08 Jul

The WPScan Vulnerability Database Keeps Telling People That Unfixed Vulnerabilities Have Been Fixed

Repeating a frequent recent pattern, once again when looking to see if the discoverer of a vulnerability in a WordPress plugin had put out a report on it we instead found a competing data source for data on vulnerabilities in WordPress plugins, the WPScan Vulnerability Database, claiming a vulnerability had been fixed, when it hadn’t. Compounding that problem, others repeated that claim, as they do with all of WPScan’s data, but without disclosing where the data is coming from or its well known quality control issues. This instance of that also is a good example of where security providers continuously looking to improve what they are doing, instead of continually failing in the same way, helps to improve other parts of what they are doing.

The changelog for the latest version of the plugin Gallery PhotoBlocks is “[Security] Fixed security issue”. Looking at the changes made in it we saw what looked to be fixing a reflected cross-site scripting (XSS) vulnerability. That should have been something that could have been detected by our Plugin Security Checker, which is a tool that allows checking WordPress plugins for the possibility of some instances of security issues. So we ran the previous version of the plugin through that to make sure it picked that up and found that there were two instances of that:


There was no change made related to the second one in the new version of the plugin and as the proof of concept below shows, it is a vulnerability. In fact both the fixed and unfixed code runs when accessing the relevant admin page in WordPress, so it seems hard to miss this, yet it was for the WPScan Vulnerability Database:

Full Disclosure

Due to the moderators of the WordPress Support Forum’s continued inappropriate behavior we are full disclosing vulnerabilities in protest until WordPress gets that situation cleaned up, so we are releasing this post and then leaving a message about that for the developer through the WordPress Support Forum. You can notify the developer of this issue on the forum as well. Hopefully the moderators will finally see the light and clean up their act soon, so these full disclosures will no longer be needed (we hope they end soon). You would think they would have already done that, but considering that they believe that having plugins, which have millions installs, remain in the Plugin Directory despite them knowing they are vulnerable is “appropriate action”, something is very amiss with them (which is even more reason the moderation needs to be cleaned up).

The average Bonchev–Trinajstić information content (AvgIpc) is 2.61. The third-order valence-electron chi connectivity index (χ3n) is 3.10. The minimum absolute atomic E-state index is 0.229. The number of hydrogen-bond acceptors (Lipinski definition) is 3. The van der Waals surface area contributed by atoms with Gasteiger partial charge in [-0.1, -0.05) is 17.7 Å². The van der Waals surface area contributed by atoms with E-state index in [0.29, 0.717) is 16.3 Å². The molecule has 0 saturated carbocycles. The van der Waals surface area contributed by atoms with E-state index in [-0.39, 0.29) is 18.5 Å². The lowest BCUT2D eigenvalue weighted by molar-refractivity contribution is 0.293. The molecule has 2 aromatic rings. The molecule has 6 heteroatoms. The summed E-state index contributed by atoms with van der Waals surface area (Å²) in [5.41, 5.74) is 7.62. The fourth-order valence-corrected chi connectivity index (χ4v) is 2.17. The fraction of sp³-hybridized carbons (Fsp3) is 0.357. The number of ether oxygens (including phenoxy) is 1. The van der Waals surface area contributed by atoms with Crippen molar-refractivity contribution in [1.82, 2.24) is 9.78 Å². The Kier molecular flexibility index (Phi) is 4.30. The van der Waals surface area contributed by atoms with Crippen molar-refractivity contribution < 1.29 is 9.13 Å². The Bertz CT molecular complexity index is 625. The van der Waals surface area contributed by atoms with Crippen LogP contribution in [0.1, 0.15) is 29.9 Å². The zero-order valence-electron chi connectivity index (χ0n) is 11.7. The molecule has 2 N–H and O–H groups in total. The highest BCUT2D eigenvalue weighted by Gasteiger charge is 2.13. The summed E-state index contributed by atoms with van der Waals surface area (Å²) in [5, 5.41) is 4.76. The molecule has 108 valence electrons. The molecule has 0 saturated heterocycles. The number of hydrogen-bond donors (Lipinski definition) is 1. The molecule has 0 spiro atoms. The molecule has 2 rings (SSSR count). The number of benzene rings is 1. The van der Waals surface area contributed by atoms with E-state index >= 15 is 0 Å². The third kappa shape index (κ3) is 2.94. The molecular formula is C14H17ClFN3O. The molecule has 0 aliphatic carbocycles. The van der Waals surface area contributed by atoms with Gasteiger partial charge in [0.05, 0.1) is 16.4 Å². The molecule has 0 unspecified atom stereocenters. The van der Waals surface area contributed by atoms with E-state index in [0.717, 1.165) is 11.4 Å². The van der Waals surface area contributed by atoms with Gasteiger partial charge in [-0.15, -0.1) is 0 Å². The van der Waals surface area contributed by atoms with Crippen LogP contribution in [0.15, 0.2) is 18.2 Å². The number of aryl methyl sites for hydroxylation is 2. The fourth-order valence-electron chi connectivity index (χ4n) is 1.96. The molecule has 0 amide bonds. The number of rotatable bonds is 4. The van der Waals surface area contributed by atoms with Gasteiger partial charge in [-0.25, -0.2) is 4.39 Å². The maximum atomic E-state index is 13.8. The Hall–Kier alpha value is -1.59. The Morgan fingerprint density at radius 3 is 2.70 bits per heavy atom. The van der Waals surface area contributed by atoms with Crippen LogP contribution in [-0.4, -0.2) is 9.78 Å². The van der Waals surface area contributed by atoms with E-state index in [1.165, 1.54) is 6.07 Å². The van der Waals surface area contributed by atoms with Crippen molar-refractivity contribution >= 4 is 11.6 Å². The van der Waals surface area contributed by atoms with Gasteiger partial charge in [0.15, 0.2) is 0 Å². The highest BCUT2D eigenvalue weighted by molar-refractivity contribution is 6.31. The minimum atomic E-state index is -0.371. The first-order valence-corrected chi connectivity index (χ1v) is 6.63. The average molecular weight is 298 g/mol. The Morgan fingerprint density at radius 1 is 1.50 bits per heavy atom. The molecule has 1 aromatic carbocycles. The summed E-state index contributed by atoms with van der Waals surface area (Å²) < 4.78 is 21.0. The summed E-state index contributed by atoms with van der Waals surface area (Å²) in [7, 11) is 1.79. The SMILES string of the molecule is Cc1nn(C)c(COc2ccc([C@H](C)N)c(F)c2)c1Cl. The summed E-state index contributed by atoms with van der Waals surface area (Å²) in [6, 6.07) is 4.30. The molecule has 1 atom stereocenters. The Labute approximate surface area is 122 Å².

Update: To clear up the confusion where developers claim we hadn’t tried to notify them through the Support Forum (while at the same time moderators are complaining about us doing just that), here is the message we left for this vulnerability:

Is It Fixed?

If you are reading this post down the road the best way to find out if this vulnerability or other WordPress plugin vulnerabilities in plugins you use have been fixed is to sign up for our service, since what we uniquely do when it comes to that type of data is to test to see if vulnerabilities have really been fixed. Relying on the developer’s information, can lead you astray, as we often find that they believe they have fixed vulnerabilities, but have failed to do that.

Proof of Concept

The following proof of concept will cause any available cookies to be shown in an alert box, when logged in as an Administrator. Major web browsers other than Firefox provide XSS filtering, so this proof of concept will not work in those web browsers.

Make sure to replace “[path to WordPress]” with the location of WordPress.

http://[path to WordPress]/wp-admin/admin.php?page=photoblocks-edit&id="><script>alert(document.cookie);</script>

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